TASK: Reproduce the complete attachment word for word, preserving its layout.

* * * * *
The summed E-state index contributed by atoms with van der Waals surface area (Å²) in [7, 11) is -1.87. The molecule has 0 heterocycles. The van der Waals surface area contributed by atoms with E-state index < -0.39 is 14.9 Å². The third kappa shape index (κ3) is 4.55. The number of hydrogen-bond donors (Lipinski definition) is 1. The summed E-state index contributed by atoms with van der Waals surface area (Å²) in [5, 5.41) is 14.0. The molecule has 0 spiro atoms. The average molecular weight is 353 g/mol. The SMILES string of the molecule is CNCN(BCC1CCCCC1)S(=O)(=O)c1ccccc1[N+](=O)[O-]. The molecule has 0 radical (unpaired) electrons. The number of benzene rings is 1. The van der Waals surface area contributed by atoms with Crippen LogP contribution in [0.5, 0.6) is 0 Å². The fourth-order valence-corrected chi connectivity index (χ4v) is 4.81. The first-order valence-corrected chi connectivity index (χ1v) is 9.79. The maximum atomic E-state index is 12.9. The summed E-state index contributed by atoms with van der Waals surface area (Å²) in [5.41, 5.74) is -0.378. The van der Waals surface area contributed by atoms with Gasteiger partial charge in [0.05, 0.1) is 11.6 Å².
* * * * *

The summed E-state index contributed by atoms with van der Waals surface area (Å²) in [7, 11) is -1.87. The molecule has 0 heterocycles. The van der Waals surface area contributed by atoms with E-state index < -0.39 is 14.9 Å². The third kappa shape index (κ3) is 4.55. The number of hydrogen-bond donors (Lipinski definition) is 1. The summed E-state index contributed by atoms with van der Waals surface area (Å²) in [5, 5.41) is 14.0. The molecule has 0 spiro atoms. The average molecular weight is 353 g/mol. The SMILES string of the molecule is CNCN(BCC1CCCCC1)S(=O)(=O)c1ccccc1[N+](=O)[O-]. The molecule has 0 radical (unpaired) electrons. The number of benzene rings is 1. The van der Waals surface area contributed by atoms with Crippen LogP contribution in [0.5, 0.6) is 0 Å². The fourth-order valence-corrected chi connectivity index (χ4v) is 4.81. The first-order valence-corrected chi connectivity index (χ1v) is 9.79. The maximum atomic E-state index is 12.9. The summed E-state index contributed by atoms with van der Waals surface area (Å²) in [5.41, 5.74) is -0.378. The van der Waals surface area contributed by atoms with Gasteiger partial charge in [0.05, 0.1) is 11.6 Å².